Does wood from a holly tree (seasoned of course) make good firewood?
We have a large old Holly tree that's dead and needs to be taken down. About 2 years ago it started losing leaves and went downhill from there, sad actually, we'll miss it. I have heard differing opinions about Holly in terms of it's value as firewood. A few people have mentioned a concern that it contains too much sap, like pines.
Creosote build up is something I'm very concerned with of course. Others have said it's good to burn. I wanted to ask an expert. If it's going to burn well, it would be worth paying extra get it split into firewood for our wood stove.
Thank you for your help,
I look forward to your reply.
Holly is an above average species for firewood. It is a very dense wood and takes a long time to season. For that reason, it's important to get it split and stacked properly for drying.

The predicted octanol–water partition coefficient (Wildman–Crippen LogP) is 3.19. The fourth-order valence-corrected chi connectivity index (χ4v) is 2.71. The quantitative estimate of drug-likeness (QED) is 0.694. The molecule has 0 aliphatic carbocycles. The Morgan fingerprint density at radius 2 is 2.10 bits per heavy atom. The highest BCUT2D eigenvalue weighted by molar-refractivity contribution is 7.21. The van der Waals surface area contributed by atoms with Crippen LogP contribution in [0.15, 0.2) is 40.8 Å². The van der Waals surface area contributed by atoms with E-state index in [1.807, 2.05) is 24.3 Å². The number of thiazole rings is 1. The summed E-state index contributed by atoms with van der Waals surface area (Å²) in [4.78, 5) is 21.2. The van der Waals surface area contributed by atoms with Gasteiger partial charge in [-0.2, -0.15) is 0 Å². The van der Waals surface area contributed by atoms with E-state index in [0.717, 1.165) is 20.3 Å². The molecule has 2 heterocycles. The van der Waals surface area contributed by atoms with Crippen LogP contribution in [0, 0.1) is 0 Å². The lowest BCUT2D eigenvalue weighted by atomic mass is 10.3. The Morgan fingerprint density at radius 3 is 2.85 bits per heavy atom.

Don't worry about the creosote build-up, as long as the wood is seasoned and you operate your wood burning appliance properly, it won't be a problem. The most common misconception about firewood and creosote is that sappy woods such as pine are the cause. It simply isn't true, excessive creosote is the result of inefficient combustion that is usually caused by burning wet wood and having inefficient fires.
Best of luck!